“The property is located at a first tier university.” We often hear this when offered properties to buy or build in student housing.
Everyone in student housing labels a university “1st Tier,” “2nd Tier,” or “3rd Tier,” but no one uses the same definition. Tier labeling is typically based on one of the following models: 1) U.S. News and World Report rankings; 2) high-value football team; 3) enrollment size; or 4) academic standing. When quizzing industry participants about how they categorize, the answer is always fluid (often depending on whether they are promoting a project in the market). Two of these measurement systems appear flawed:
1. U.S. News and World Report dramatically changes its rankings every year. In the time it takes to build a project, the ranking will change, making this measure less meaningful.
2. A college with a high-value football can be ranked “First Tier,” but if the university does not have one, how do we determine if the college is “Second Tier” or “Third Tier?” A number of great colleges exist without revenue sports.
One leading student housing broker ranks tiers by enrollment:
• Tier One — 20,000+,
• Tier Two — 10,000-20,000
• Tier Three — Less than 10,000
By these definitions, a lot of community colleges are ranked Tier Two and even Tier One. While this model has merit, it does not distinguish academic quality.
Diamond believes the appropriate way to rank universities is by academic quality. Experience gained by investing in 27 student housing projects in 22 markets indicates that properties serving schools with high academic standards enjoy:
• Lower property turnover (higher graduation/renewal rates)
• Lower collection losses (lower dropout rates)
• Earlier in-season lease-up (not a last choice school)
• Less property damage and management trouble (not party-oriented)
• Lower cap rates on sale (buyers prefer better schools for the above reasons).
The choice of a metric for academic quality is controversial. There is a lot of subjectivity as all universities have both strong and weak programs for various fields of study. Diamond settled on using the American Association of Universities (AAU) list to define Tier One. This Association has only 62 member universities. The list includes both private and public universities that are arguably the best of the best in the U.S. and Canada; the list can be found at www.aau.edu. Most people will agree these universities are the most highly regarded in North America. The list has seen minimal change over the past few decades.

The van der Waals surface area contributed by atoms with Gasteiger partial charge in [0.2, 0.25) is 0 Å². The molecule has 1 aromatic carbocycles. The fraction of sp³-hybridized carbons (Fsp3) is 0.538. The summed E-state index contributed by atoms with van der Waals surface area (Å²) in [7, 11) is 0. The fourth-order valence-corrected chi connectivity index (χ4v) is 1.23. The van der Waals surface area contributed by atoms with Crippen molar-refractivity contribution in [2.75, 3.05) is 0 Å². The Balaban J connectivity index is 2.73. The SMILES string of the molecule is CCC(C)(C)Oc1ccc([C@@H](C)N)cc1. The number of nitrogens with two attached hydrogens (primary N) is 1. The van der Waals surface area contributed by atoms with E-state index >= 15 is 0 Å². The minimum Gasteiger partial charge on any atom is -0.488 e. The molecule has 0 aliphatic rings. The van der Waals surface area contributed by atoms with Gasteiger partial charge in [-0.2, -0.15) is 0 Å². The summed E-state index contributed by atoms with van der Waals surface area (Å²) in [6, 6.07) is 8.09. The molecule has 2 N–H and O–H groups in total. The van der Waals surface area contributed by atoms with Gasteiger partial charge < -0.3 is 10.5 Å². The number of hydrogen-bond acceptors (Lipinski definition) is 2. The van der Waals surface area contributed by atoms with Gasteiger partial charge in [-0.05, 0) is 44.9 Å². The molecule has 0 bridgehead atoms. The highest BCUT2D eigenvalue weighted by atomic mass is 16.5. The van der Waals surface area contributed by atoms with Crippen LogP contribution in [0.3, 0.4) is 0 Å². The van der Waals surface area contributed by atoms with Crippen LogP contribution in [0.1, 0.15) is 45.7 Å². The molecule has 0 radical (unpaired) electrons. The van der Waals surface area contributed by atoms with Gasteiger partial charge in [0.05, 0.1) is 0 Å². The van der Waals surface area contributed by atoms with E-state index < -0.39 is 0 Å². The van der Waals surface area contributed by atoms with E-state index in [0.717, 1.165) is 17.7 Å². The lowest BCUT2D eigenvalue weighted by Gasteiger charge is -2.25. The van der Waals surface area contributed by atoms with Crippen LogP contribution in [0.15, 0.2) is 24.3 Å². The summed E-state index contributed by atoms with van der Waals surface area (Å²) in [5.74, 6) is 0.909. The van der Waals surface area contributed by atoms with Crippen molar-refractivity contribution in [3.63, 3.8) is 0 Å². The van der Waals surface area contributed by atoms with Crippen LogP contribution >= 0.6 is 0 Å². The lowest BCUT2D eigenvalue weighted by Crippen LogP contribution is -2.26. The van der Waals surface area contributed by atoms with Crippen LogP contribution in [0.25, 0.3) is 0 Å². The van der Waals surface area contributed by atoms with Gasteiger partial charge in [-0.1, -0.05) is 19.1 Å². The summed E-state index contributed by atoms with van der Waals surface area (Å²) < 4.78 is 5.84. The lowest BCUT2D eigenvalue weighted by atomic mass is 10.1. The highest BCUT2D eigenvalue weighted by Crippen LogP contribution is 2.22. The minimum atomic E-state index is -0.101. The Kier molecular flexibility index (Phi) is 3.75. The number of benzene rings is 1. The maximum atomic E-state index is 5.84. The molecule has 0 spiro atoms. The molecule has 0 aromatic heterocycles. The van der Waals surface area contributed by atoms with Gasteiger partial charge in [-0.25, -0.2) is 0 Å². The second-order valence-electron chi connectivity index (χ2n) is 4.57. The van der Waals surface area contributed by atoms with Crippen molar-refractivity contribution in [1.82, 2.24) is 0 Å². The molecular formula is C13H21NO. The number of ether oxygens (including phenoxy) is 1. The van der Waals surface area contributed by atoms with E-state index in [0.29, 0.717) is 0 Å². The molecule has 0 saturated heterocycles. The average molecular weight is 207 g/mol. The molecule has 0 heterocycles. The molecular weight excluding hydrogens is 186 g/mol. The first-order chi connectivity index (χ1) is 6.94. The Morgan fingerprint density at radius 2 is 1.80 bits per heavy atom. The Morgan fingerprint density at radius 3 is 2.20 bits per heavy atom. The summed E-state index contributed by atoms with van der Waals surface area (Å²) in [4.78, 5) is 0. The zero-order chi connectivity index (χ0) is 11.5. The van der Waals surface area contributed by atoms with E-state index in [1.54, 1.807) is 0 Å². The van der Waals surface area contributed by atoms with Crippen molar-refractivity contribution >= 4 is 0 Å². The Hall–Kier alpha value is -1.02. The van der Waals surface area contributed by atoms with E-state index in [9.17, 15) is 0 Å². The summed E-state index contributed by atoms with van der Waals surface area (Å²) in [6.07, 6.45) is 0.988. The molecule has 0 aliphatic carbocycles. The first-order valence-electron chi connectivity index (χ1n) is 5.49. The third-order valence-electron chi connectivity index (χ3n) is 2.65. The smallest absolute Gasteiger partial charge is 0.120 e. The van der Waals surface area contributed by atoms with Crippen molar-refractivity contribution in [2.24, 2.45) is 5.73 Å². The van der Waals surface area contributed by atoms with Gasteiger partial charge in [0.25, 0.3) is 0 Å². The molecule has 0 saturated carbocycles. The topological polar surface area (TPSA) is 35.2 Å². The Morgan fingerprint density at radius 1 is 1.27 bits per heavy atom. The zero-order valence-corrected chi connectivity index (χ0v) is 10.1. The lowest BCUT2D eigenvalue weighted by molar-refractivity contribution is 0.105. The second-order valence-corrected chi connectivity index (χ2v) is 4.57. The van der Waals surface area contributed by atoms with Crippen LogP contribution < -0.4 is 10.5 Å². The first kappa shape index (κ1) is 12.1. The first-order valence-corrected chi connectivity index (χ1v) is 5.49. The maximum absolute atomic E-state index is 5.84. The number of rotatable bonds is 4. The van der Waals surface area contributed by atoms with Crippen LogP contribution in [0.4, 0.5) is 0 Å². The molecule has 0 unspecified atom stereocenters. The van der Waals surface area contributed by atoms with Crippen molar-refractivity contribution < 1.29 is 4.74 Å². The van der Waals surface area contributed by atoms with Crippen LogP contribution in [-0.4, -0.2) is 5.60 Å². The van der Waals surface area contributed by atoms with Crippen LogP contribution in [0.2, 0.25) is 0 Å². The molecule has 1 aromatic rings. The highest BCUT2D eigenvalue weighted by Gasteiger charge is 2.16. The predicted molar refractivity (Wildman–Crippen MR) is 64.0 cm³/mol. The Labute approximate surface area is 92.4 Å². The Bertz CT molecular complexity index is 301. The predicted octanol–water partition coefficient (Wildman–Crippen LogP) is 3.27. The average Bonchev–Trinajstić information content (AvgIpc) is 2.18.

We define Tier Two as being a state flagship university, or one with a high value football team and enrollment greater than 15,000. Tier Three are schools that do not fit any of these categories.
The defined tier of a university does not directly tell us if the market is a good one for student housing investment. Many of the most highly regarded AAU-accredited schools, such as Harvard and Stanford, have essentially no market for institutional student housing.
To determine if buyers really do pay different cap rates — and what are they — at the various tiers, we did a transaction analysis of reported student housing sales. Our study examined 129 institutional sized student housing transactions in 2011 and 2012. (The data excluded one large portfolio transaction acquired by American Campus Communities.) Cap rate data is always difficult to obtain and can vary widely among quotes. Thus, Diamond evaluated only transactions we had insight into such as offering packages, or close relations with a credible deal participant. The cap rate determinations were carefully made with consistent underwriting.
The results of the study are shown in the following table:
Tier Assets Beds Avg. Price/Bed Avg. Cap Rate
1 40 24,921 $78,245 6.0%
HVF* 53 29,322 $71,234 6.1%
2 76 49,071 $53,139 6.4%
3 13 6,858 $31,059 7.1%
* For this column in Student Housing Business, we added a special Tier just for colleges with high-value football teams. It is labeled “HVF” in the above table and includes schools we consider both Tier 1 and 2.
Clearly assets around the AAU member schools trade for the highest values and lowest cap rates. The reason is not just prestige. These schools provide a high degree of enrollment stability. Students who are accepted to these schools tend to secure housing early and renew because a higher percentage stay and complete their studies. The value and costs are also higher because many of these schools are in fully built-out locations where land is a premium.
Based on our study, Tier 2 schools have significantly lower trade prices, but not dramatically different cap rates. Many Tier 2 university markets are wonderful for student housing investment. Flagship schools enjoy steady enrollment demand.
Many of the trades we examined at Tier 3 schools were made due to a troubled situation. Smaller schools in commuting locations sometimes do not have the housing demand to support more than just a limited shadow market.